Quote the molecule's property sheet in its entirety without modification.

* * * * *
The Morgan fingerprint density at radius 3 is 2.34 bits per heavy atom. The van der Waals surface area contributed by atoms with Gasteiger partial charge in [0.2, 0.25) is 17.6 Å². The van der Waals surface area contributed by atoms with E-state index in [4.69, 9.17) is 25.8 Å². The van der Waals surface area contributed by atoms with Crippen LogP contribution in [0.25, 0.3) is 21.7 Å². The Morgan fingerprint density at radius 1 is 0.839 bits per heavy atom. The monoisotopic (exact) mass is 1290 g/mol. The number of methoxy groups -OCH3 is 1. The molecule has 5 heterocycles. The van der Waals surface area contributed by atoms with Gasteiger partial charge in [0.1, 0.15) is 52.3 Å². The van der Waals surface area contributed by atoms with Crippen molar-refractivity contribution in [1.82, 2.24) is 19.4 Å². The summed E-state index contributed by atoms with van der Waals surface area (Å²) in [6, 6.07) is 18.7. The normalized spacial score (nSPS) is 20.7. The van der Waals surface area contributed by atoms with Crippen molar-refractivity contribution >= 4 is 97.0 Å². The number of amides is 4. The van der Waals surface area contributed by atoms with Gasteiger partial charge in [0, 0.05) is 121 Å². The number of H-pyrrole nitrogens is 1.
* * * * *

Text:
The Morgan fingerprint density at radius 3 is 2.34 bits per heavy atom. The van der Waals surface area contributed by atoms with Gasteiger partial charge in [0.2, 0.25) is 17.6 Å². The van der Waals surface area contributed by atoms with E-state index in [4.69, 9.17) is 25.8 Å². The van der Waals surface area contributed by atoms with Crippen LogP contribution in [0.25, 0.3) is 21.7 Å². The Morgan fingerprint density at radius 1 is 0.839 bits per heavy atom. The monoisotopic (exact) mass is 1290 g/mol. The number of methoxy groups -OCH3 is 1. The molecule has 5 heterocycles. The van der Waals surface area contributed by atoms with Gasteiger partial charge in [0.1, 0.15) is 52.3 Å². The van der Waals surface area contributed by atoms with Crippen molar-refractivity contribution in [1.82, 2.24) is 19.4 Å². The summed E-state index contributed by atoms with van der Waals surface area (Å²) in [6, 6.07) is 18.7. The normalized spacial score (nSPS) is 20.7. The van der Waals surface area contributed by atoms with Crippen molar-refractivity contribution >= 4 is 97.0 Å². The number of amides is 4. The van der Waals surface area contributed by atoms with Gasteiger partial charge in [0, 0.05) is 121 Å². The number of H-pyrrole nitrogens is 1.